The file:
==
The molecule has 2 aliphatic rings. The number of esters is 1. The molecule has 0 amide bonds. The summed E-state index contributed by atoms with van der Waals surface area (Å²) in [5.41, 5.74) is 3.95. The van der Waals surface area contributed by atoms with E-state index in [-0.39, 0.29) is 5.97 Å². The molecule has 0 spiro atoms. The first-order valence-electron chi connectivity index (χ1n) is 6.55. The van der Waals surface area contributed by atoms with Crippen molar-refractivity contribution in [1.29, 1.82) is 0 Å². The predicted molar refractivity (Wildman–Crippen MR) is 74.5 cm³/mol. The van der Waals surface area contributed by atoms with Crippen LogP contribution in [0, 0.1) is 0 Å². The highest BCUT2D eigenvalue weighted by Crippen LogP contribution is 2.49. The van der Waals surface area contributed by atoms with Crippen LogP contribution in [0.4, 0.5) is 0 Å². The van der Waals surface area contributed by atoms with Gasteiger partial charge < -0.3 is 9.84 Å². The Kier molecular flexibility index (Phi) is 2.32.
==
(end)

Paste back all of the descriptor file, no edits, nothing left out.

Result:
The molecule has 2 aliphatic rings. The number of esters is 1. The molecule has 0 amide bonds. The summed E-state index contributed by atoms with van der Waals surface area (Å²) in [5.41, 5.74) is 3.95. The van der Waals surface area contributed by atoms with E-state index in [-0.39, 0.29) is 5.97 Å². The molecule has 0 spiro atoms. The first-order valence-electron chi connectivity index (χ1n) is 6.55. The van der Waals surface area contributed by atoms with Crippen molar-refractivity contribution in [1.29, 1.82) is 0 Å². The predicted molar refractivity (Wildman–Crippen MR) is 74.5 cm³/mol. The van der Waals surface area contributed by atoms with Crippen LogP contribution in [0, 0.1) is 0 Å². The highest BCUT2D eigenvalue weighted by Crippen LogP contribution is 2.49. The van der Waals surface area contributed by atoms with Crippen LogP contribution in [0.4, 0.5) is 0 Å². The van der Waals surface area contributed by atoms with Gasteiger partial charge < -0.3 is 9.84 Å². The Kier molecular flexibility index (Phi) is 2.32.